The computer interface circuit 380 has a decoder circuit 383 which functions in a conventional manner to decode an address signal from the computer bus 382 on address lines A0-A7. The decoder circuit 383 includes And gates G1, G2, G3, G4 and G5, and inverters I1, I2, I3, I4 and I5, which are configured as shown to decode the address as described herein. If the address is correct (H2FF) and the Input/Output Write ("IOW") line 384 is asserted low, the computer 20 sends a control word to the interface 380 on bus 379 (data lines DO-D7). In the designed embodiment, 8 bit words are used. Data bits 0,1 and 2 of the control word determine the state of the 8-channel analog multiplexer 386. A suitable multiplexor device is a model 4051 available from National Semiconductor. The multiplexer 386 switches one of the signals from the six monitoring nodes A, B, C, D, E and F in the circuit 300 (see FIGS. 2A and 2B) through the signal conditioning input port 378 to the input of an analog-to-digital converter (A/D) 388. A/D 388 may be, for example, a model ADC0804LCN device. The six nodes provide the x (node E), y (node F), and z (node D) coordinates of the tip 130, the bias voltage V.sub.B (node A), the desired tunneling current I.sub.T (node C), and the actual tunneling current I.sub.Tact (node B).
A data latch 385 is interposed between, on the one hand, data bus 383, and, on the other hand, the control inputs of analog multiplexor 386, an A/D range select circuit 389, and an A/D offset select circuit 387. The latter two circuits are used to control the range and offset operation of multiplexor 386.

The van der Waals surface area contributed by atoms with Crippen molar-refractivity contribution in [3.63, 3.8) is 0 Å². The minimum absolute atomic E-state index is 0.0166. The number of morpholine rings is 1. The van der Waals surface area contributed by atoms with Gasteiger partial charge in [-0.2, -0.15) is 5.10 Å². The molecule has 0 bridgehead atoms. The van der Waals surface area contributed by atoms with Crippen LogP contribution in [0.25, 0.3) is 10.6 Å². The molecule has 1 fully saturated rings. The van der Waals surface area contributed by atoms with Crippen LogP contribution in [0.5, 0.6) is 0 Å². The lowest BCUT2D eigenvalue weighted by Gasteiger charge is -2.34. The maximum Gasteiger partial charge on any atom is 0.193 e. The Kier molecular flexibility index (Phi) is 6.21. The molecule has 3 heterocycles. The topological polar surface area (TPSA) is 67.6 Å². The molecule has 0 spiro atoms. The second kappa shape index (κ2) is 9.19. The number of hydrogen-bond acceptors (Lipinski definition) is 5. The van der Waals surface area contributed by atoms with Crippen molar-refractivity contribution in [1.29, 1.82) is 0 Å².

In a preferred embodiment, the control data word includes bits to select the range and offset of the voltages that the A/D 388 is able to convert. Data bits 3, 4 and 5 of the control data word are used to select from among eight possible A/D input ranges. The values of the ranges are selected in circuit 389 by varying potentiometers P4, P5 and P6 (each being a 100K potentiometer connected to the data bits 3, 4, 5 respectively, with the outputs being summed by amplifier A18 (a model LM324 op-amp) and inverted by amplifier A19 (a model LM324 op-amp) having unity gain by use of resisters R400 and R401 (3.9K each). A resister R402 of 3.0K is applied in the feedback of amplifier A18.